The Psychosocial Value of Employment: Evidence from the Rohingya Refugee Camps
Professor Reshmaan Hussam will talk about the findings of some recent research. In settings where employment opportunities are scarce, the inability to work may generate psychosocial harm. This talk will present a causal estimate of the psychosocial value of employment in the Rohingya refugee camps of Bangladesh. We engaged 745 individuals in a field experiment with three arms: (1) a control arm, (2) a weekly cash arm, and (3) a gainful employment arm, in which work is offered and individuals are paid weekly the approximate equivalent of that in the cash arm. We found that employment confers significant psychosocial benefits beyond the impacts of cash alone, with effects concentrated among males. The cash arm did not improve psychosocial wellbeing, despite the provision of cash at a weekly amount that was more than twice the amount held by recipients in savings at baseline. Consistent with these findings, we found that 66% of those in our work treatment were willing to forego cash payments to instead work for free. Our results have implications for social protection policies for the unemployed in low income countries and refugee populations globally.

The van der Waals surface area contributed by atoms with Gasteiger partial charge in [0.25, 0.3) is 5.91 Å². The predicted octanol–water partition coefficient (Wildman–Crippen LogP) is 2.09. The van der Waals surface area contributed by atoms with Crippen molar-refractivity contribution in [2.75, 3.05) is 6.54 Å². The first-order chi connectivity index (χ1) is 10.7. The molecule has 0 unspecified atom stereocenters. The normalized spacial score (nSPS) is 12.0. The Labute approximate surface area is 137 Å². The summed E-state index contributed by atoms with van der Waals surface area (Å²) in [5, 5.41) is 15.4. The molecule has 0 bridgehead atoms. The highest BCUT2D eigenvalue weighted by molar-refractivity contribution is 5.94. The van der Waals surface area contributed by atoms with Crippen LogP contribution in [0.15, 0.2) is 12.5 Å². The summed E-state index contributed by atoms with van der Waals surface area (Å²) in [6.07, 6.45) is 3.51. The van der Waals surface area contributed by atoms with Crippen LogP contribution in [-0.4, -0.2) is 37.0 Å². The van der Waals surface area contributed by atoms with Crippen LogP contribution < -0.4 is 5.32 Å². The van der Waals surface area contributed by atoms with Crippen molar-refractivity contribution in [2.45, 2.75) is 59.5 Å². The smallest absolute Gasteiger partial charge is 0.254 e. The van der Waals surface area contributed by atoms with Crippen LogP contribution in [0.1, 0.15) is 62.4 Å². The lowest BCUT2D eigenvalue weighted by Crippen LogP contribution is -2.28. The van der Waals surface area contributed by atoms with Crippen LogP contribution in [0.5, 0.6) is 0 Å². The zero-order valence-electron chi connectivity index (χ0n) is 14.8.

Reshmaan Hussam is an assistant professor at Harvard Business School. Her research explores questions at the intersection of development, behavioural, and health economics. Considering the puzzle of the ubiquitously low adoption of many low cost, high return goods, behaviours, and technologies in the developing world, she explores the role of learning and habit formation in sustained behavioural change. Her most recent work engages refugee populations including the Rohingya of Myanmar, estimating the costs of forced idleness on psychosocial wellbeing and documenting refugee preferences for repatriation, integration, and resettlement.
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